TJ Kim, who just turned 16, doesn’t yet have his driver’s license, but he can fly.
So, he’s been flying across Virginia delivering medical supplies to rural hospitals in need.
Like high school students across the country, Kim was disheartened when school and activities were shut down to slow the spread of the Coronavirus.
Kim, a sophomore at Landon School in Bethesda, Maryland, brainstormed with his family in McLean, Virginia, about ways to keep active, and to serve the community while he had the time.
They settled on Operation SOS — Supplies Over Skies.
Each week, he flies gloves, masks, gowns and other equipment to small hospitals. When he made his first delivery to a hospital in Luray, he was taken aback by the reception.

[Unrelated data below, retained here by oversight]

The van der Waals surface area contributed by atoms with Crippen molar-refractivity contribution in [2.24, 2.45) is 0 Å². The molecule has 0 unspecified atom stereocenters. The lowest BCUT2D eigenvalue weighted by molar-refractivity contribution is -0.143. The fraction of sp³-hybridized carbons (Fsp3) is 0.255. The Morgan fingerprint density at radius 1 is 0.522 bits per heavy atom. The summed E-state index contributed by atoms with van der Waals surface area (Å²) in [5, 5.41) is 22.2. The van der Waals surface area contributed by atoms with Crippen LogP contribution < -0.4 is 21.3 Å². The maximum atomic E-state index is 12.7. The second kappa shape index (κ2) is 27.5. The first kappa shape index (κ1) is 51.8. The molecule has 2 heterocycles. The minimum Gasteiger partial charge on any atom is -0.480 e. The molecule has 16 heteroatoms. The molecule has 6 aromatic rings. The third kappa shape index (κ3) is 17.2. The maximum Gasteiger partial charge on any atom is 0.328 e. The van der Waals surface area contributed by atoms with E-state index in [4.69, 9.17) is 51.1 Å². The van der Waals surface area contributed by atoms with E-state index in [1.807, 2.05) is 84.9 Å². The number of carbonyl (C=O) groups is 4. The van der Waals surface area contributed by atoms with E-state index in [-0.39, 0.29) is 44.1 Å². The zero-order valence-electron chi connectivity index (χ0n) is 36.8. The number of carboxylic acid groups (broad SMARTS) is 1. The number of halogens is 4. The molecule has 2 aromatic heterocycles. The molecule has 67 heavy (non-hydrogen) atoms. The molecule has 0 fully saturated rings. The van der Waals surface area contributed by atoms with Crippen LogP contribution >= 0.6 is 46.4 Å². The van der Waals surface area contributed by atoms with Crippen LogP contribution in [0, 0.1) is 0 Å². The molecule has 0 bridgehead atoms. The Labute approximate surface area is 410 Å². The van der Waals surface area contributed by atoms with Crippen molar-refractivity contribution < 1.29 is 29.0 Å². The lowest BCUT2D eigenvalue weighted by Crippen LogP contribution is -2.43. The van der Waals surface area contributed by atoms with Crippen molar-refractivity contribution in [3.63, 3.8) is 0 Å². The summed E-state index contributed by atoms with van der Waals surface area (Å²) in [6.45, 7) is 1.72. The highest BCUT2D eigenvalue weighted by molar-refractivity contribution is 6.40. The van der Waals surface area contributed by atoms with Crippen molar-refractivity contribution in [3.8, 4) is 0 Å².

“They kind of conveyed to me that they were really forgotten about. Everyone was wanting to send donations to big city hospitals,” he told the Associated Press. “Every hospital is hurting for supplies, but it’s the rural hospitals that really feel forgotten.”
Kim’s father, Thomas, has helped round up supplies — the hardest part of the operation, according to his son.
On his most recent flight, Kim carried 3,000 gloves, 1,000 head covers, 500 shoe covers, 50 non-surgical masks, 20 pairs of protective eyewear and 10 concentrated bottles of hand sanitizer to help supply a hospital in Woodstock.
His goal is to make deliveries to all seven rural hospitals in Virginia defined as critical access hospitals.